Stock cubes, peanut butter and Yellow Jack

stockcubes_006

Forget the beach towel, the holiday reads and the factor 50 – the essential items needed for my forthcoming trip are stock cubes, peanut butter, gardening gloves and a paintbrush.

With less than three weeks to go until I jet off to The Gambia the charity I will be working with has sent out some instructions and helpful advice to its team of volunteers.

Lunch each day is a bread roll – so the advice is to take some jam, peanut butter, Marmite or tins of tuna.

The stock cubes are to give to local people and apparently they are very much appreciated. Meat, fish and vegetable versions are all welcomed, to help flavour daily dishes of rice and vegetables.

The charity is also asking volunteers to pack old mobile phones if they can, along with packets of seeds.

The stock cubes and peanut butter will be squeezed into my suitcase, alongside aid I have already packed to take to the village of Bonsa. I think I can just about fit in a few oxo cubes in between the many pairs of second hand shoes, miniature teddy bears and footballs I’m taking with me.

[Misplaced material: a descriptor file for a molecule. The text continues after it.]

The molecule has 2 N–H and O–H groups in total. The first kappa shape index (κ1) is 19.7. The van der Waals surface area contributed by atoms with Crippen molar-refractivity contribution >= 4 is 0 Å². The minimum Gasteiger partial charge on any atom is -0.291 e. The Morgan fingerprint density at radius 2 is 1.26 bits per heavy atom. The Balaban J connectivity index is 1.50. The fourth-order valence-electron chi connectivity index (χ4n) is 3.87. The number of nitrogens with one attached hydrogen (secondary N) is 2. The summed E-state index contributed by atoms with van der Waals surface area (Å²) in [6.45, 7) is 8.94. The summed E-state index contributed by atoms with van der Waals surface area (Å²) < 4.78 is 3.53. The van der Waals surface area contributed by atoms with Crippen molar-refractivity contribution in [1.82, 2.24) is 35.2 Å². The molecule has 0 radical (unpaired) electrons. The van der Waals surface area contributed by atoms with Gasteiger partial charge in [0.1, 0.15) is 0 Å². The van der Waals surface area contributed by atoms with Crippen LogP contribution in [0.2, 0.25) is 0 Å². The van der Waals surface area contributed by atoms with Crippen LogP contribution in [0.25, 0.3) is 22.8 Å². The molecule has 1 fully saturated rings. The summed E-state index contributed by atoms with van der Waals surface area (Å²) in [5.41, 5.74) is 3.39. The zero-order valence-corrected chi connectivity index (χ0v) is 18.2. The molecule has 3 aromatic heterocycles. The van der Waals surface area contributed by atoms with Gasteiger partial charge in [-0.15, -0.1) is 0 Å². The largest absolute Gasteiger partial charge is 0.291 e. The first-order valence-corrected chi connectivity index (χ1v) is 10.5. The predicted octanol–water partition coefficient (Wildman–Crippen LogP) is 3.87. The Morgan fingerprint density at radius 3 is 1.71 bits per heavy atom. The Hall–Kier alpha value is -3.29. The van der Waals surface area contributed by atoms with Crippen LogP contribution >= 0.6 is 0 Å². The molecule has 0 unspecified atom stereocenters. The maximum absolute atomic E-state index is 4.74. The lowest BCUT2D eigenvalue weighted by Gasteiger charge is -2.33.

Not that I feel much like packing at the moment. Just over 48 hours ago I had my yellow fever vaccination and either I’ve got a cold coming, or I’m experiencing side effects (which apparently 10-30% of people do). I’m hot, then I’m cold and I’ve got a sore throat and a headache, but hopefully a couple of pain killers should do the trick.

Although I shouldn’t complain. I’m lucky to be able to have a vaccination and to have protection from the disease, unlike many local people.

Yellow fever causes 200,000 illnesses and 30,000 deaths every year in unvaccinated populations and is transmitted by the bite of female mosquitoes. Today nearly 90% of the infections occur in Africa.

And it sounds quite nasty. It can start with a fever, chills, nausea, muscle pain and a headache but can then be followed by a toxic phase, in which liver damage and jaundice can occur and can lead to death. Because of the jaundice, those who have it can turn a yellow colour, which is why historically it was known as Yellow Jack.

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